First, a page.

In November 2020, a few weeks after the New York Mets‘ participation in the regular season ended, it was revealed that second baseman Robinson Cano had tested positive for performance-enhancing drugs (PEDs) for a second time in his career.
He received a 162-game suspension per the league’s policy, meaning he would miss the entire 2021 campaign.
That ended up being the case: Cano, who came over to New York in 2019, didn’t play at all last year.
Reports began circulating around the Internet, saying that Cano had played his last game with the Mets.
He received no pay last year because of his suspension, so we can say that it cost him $24 million.
He returned to the team over the weekend, though, and while it’s still not a sure thing that he begins the year with the Mets, it’s the most likely scenario.
For that to happen, though, Cano needed to have a meeting with his teammates, which happened on Monday.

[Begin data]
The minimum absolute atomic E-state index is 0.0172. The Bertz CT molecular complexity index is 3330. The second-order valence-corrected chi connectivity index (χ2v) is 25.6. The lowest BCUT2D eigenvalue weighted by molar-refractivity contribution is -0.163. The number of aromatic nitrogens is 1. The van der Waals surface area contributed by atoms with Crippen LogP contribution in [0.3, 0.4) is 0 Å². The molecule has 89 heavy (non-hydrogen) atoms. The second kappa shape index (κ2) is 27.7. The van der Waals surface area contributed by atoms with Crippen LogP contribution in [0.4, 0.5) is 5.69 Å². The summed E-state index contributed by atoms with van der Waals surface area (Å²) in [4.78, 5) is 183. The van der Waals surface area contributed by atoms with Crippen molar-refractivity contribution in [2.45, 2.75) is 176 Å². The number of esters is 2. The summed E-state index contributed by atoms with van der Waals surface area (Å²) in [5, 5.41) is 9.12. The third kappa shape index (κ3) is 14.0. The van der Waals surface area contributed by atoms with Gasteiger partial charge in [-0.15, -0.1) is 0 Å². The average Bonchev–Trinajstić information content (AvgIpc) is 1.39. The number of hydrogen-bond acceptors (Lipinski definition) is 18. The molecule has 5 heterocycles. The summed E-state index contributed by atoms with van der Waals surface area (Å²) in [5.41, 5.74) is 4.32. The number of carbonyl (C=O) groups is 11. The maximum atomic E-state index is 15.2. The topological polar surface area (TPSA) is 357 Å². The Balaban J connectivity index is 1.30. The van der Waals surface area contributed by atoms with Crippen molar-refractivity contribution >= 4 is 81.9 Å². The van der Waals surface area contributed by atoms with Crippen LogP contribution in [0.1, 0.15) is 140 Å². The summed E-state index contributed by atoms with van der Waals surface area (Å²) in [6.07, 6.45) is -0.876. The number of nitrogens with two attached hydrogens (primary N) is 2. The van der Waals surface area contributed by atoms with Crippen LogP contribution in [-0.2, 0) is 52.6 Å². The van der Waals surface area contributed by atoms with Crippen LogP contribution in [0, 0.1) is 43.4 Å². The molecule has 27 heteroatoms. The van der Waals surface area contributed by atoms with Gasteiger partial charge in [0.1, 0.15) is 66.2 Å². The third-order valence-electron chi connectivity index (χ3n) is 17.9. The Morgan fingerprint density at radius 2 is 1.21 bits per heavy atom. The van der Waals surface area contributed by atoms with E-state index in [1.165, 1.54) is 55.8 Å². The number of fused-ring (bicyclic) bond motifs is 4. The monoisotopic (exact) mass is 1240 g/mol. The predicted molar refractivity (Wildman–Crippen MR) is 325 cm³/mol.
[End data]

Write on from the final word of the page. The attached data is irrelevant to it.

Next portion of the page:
Cano Had A Face-To-Face With His Teammates
Tim Britton, who covers the Mets for The Athletic, tweeted that, “Showalter said Robinson Cano addressed the team today with a tone that could be described as apologetic. Said Cano can be a big part of the team. ‘Robby can hit when he’s 50.'”
Showalter said Robinson Cano addressed the team today with a tone that could be described as apologetic. Said Cano can be a big part of the team. "Robby can hit when he's 50."
— Tim Britton (@TimBritton) March 14, 2022
Showalter is Buck, the Mets’ skipper, and he knows a lot about clubhouse dynamics.
He understands that Cano made a mistake and is, apparently, giving him the chance to start over and try to contribute.
But he needs to repay the team’s faith.
The Mets would probably prefer to trade Cano, but his value is almost zero, being 39 years old and earning a $24 million salary.
If he is given the chance to get ready to have a role, however, he could surprise a few people.
He has hit .303/.352/.492 with 334 career homers and slashed .316/.352/.544 in 2020, his last season.
He may still have something left in the tank to be a part-time designated hitter and emergency infielder.